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The origins and development of the Cold War, 1945–85


The Scottish Qualifications Authority regularly reviews the arrangements for National Qualifications. Users of all NQ support materials, whether published by Learning and Teaching Scotland or others, are reminded that it is their responsibility to check that the support materials correspond to the requirements of the current arrangements.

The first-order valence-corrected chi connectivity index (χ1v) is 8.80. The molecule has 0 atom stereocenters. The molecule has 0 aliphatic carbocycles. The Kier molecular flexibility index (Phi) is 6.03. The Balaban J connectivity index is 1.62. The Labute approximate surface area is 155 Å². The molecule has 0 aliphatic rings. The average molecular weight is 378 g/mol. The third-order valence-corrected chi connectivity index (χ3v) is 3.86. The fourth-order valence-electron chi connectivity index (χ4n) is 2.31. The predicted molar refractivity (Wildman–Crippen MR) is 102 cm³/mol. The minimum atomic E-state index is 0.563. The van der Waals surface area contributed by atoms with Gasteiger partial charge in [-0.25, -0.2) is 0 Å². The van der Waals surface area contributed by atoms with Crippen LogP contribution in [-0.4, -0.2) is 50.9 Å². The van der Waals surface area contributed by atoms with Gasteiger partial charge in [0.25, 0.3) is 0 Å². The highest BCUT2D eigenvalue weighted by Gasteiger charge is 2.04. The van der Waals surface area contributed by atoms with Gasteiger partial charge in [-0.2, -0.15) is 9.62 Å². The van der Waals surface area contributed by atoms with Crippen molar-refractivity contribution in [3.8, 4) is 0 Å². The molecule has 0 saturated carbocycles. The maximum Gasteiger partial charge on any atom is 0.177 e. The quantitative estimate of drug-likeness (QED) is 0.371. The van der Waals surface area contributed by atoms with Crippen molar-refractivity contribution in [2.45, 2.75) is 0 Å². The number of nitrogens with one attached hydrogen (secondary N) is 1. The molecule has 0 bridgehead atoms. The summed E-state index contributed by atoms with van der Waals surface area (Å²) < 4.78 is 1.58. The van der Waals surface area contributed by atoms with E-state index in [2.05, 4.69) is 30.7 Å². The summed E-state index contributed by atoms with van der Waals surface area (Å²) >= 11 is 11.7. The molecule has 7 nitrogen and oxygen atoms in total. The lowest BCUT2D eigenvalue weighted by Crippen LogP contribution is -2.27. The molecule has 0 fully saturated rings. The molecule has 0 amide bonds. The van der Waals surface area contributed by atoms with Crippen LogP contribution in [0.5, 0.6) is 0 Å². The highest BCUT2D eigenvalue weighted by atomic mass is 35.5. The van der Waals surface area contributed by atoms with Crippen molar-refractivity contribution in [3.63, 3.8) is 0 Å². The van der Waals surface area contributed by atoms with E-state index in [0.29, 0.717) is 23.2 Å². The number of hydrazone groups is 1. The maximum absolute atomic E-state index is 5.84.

The publishers gratefully acknowledge permission from the following sources to reproduce copyright material: image of ‘Europe after 1945’ from Mastering Modern World History by N Lowe, Macmillan, reproduced with permission of Palgrave Macmillan; extract from ‘The Truman Doctrine’ from Major Problems in American History since 1945 by R Griffith © 1991 by Houghton Mifflin Company; the NATO logo from; extract from The Cold War 1945–1991 by JW Mason, Routledge, 1996; image of a crowd scene in Budapest, image of tanks and extracts of text from Cry Hungry reprinted by permission of PDF on behalf of R Gadney © Cry Hungary by R Gadney and G Mikes, Weidenfeld & Nicolson; extract from Soviet Military Intervention in Hungary, 1956 by J Gyorkei and M Horvath, 1999; image from The Last Division – Berlin and the Wall by A Tusa, 1996; adapted text from Documents in Berlin, 1943–1963 by Wolfgang Heidelmeyer and Guenther Hindrichs, 1963; extracts from The Burden and the Glory by A Nevens, Harper and Row, 1964; images of ‘US intelligence photograph of Soviet missile sites in Cuba’, ‘US naval vessel alongside a Soviet ship with missiles on board as it approaches the quarantine line’ and ‘A US B52 Stratofortress dropping bombs on targets in North Vietnam’ all ©; extract from Memories by Andrei Gromkyo, republished by Hutchison, reprinted by permission of The Random House Group Ltd; cartoon ‘OK Mr President – Let’s Talk’ from The Cold War 1945–1991 by D Murphy, Collins Education, 2003; text of song ‘Feel like I’m going fixing to die rag (next stop Vietnam)’ by Joe MacDonal, 1965; extracts from Major problems in the history of the Vietnam war (pages 208–9, 210–11, 484–5, 435–6) by RJ Mahon, DC Heath and Co © 1995 by Houghton Mifflin Company; extracts from The Prague Spring (pages 93, 456–9) by J Navratil, Central European University Press, 1998; extract from Soviet War Policy since World War II by Nogee and Donaldson © Pergamon Press, 1988, reprinted by permission of Pearson Education Inc; extract from The Cold War – The Great Powers and Their Allies by John Dunbabin, Longman, 1994, reproduced by permission of Pearson Education Ltd; image of Ronald Reagan © Bettmann/Corbis; images of Gorbachev with his wife Raisa in Kuybyshev, 8 April 1986 © RIA Novosti; images of B52 and ICBM from